A mother’s health during pregnancy can have a lasting impact on both her health and that of her child.
A new NIH study found that pregnant women with higher than normal blood glucose (blood sugar) are more likely to develop type 2 diabetes later in life. This was found even in moms who hadn’t been diagnosed with gestational diabetes (diabetes during pregnancy).
Also, children of mothers with higher than normal blood glucose during pregnancy were more likely to be obese.
Type 2 diabetes occurs when your body stops using or producing insulin well. It is preventable, unlike type 1 diabetes, which people develop when their bodies’ immune systems attack the cells that make insulin.
The National Institute of Diabetes and Digestive and Kidney Diseases led funding of the study, which checked in with mothers and their children 10 to 14 years after birth. The study is a follow-up to one conducted during the same mothers’ pregnancies and shortly after birth.
Among the women with higher than normal blood glucose during pregnancy, nearly 11 percent had type 2 diabetes at the follow-up study visit. Forty two percent had prediabetes, which means blood glucose levels are high but not high enough to be diagnosed as diabetes.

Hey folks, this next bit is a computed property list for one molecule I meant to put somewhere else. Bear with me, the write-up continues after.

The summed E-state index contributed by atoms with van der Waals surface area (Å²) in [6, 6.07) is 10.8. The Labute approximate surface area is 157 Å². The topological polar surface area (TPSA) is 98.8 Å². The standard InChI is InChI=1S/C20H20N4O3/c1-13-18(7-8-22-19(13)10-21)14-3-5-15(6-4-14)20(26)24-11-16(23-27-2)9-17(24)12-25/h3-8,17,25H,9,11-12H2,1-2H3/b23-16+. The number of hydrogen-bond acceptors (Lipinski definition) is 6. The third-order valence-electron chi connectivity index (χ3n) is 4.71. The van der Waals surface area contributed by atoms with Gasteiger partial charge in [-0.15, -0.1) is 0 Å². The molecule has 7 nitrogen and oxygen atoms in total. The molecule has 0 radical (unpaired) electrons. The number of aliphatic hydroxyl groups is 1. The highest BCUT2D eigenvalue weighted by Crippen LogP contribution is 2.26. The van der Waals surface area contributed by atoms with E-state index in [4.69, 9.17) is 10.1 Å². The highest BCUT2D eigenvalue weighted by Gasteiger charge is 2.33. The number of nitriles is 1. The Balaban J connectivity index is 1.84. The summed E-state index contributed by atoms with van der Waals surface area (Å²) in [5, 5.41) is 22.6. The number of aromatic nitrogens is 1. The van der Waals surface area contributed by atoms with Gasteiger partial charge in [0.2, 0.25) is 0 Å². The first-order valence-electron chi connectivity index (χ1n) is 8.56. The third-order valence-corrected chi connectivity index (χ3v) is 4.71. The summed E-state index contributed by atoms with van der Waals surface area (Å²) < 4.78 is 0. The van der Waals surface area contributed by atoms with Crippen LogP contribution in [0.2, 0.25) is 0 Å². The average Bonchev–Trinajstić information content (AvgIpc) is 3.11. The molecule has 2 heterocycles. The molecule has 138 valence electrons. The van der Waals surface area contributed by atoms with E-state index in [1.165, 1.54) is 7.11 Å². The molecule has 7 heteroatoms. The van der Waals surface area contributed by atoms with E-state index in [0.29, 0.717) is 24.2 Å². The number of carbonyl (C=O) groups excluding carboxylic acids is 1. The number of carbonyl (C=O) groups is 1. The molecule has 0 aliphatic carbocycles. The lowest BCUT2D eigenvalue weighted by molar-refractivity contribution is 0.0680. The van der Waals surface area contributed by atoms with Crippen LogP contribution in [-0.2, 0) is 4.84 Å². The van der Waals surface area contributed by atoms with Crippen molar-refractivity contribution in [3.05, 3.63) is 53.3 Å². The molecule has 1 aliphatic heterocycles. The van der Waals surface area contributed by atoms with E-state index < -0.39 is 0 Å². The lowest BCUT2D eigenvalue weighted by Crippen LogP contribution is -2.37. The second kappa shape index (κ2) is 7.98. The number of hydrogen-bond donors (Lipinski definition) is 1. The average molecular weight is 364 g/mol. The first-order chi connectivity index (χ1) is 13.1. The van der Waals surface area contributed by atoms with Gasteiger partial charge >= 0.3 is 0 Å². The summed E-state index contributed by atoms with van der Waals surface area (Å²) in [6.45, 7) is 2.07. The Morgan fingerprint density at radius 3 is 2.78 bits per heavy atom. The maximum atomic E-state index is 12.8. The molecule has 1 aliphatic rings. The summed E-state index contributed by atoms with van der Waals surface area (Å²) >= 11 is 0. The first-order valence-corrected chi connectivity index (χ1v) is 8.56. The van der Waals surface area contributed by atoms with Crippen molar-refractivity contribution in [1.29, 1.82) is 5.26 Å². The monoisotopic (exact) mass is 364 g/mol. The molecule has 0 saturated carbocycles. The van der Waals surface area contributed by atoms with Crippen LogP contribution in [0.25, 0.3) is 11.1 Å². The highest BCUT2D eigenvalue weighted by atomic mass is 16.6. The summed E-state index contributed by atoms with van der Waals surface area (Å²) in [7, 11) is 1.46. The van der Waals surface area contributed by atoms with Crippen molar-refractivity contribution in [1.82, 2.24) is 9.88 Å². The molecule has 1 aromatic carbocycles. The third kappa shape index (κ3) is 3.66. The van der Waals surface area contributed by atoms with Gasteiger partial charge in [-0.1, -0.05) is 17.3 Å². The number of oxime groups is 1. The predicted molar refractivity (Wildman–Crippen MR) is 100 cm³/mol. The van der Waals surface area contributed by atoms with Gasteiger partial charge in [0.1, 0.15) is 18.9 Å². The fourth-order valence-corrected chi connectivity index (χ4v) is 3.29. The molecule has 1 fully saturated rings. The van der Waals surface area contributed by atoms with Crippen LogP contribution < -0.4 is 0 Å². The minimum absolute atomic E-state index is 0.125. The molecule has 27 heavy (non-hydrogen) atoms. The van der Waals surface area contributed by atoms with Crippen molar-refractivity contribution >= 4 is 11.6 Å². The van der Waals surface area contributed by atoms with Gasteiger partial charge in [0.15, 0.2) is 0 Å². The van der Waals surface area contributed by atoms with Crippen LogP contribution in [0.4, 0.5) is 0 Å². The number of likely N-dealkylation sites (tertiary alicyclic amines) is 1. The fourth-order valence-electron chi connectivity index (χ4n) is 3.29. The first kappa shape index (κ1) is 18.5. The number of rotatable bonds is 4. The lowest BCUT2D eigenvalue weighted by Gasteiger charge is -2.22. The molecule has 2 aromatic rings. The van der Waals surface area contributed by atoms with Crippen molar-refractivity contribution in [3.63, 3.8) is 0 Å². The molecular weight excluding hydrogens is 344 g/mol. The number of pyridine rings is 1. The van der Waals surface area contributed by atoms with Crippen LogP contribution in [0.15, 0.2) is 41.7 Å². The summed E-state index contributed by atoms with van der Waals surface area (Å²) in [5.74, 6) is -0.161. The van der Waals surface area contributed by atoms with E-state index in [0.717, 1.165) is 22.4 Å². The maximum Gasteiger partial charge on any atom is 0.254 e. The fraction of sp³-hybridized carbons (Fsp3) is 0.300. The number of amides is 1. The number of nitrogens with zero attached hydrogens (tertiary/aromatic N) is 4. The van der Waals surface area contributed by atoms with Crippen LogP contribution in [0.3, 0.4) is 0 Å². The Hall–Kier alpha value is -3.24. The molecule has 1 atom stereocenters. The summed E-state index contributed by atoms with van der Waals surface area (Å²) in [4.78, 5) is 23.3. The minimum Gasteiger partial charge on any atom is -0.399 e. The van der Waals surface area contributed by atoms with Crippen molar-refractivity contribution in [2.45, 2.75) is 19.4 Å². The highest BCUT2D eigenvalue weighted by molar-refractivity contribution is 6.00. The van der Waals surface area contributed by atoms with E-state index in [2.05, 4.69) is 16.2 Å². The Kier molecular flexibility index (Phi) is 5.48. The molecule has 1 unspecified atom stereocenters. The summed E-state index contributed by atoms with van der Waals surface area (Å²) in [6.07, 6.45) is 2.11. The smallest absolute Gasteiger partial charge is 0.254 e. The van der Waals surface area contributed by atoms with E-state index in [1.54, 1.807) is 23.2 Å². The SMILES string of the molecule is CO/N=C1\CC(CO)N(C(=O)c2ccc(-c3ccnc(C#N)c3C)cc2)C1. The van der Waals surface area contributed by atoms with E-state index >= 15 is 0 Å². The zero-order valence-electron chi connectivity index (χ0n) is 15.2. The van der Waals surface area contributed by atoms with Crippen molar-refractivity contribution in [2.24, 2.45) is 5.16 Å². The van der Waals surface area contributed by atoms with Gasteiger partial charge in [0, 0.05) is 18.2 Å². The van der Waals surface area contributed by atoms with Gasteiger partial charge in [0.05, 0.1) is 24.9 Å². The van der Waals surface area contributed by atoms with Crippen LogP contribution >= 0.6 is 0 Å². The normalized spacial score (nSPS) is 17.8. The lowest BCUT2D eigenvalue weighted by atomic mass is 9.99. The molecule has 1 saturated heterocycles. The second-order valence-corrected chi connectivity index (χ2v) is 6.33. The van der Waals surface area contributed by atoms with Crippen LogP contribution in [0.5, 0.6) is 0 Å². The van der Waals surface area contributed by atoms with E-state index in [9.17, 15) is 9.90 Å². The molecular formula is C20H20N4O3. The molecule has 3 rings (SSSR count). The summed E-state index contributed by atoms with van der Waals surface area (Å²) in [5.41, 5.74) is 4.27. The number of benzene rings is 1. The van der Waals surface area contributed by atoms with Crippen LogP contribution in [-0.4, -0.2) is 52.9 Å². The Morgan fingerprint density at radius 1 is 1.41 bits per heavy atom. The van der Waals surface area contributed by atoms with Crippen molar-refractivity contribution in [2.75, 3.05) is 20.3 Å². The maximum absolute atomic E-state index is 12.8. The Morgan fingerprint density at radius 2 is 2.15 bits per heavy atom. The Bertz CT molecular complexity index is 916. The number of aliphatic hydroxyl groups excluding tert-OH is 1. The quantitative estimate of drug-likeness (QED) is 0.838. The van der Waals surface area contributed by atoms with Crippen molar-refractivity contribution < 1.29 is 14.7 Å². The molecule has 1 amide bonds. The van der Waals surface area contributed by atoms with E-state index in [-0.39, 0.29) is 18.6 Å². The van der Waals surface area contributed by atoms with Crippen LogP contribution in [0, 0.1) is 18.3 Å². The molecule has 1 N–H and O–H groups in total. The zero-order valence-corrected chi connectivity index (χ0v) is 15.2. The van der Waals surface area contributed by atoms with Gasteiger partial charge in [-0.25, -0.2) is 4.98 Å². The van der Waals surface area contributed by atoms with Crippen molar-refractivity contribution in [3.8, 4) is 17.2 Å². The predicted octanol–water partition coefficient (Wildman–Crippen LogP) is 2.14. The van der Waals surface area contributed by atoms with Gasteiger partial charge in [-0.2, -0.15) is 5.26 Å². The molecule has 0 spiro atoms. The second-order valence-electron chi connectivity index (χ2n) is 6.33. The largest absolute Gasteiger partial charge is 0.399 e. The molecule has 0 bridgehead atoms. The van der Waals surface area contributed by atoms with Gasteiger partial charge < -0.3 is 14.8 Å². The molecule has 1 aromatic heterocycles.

In comparison, among those without higher than normal blood glucose during pregnancy, about 2 percent had type 2 diabetes and about 18 percent had prediabetes.
What can pregnant moms do? Three things:
- Stay active
- Maintain healthy blood pressure
- Eat healthy foods
By doing these three things, moms can help lower their risk of developing higher than normal blood glucose during pregnancy and type 2 diabetes afterward.
Additional support was provided by the Eunice Kennedy Shriver National Institute of Child Health and Human Development.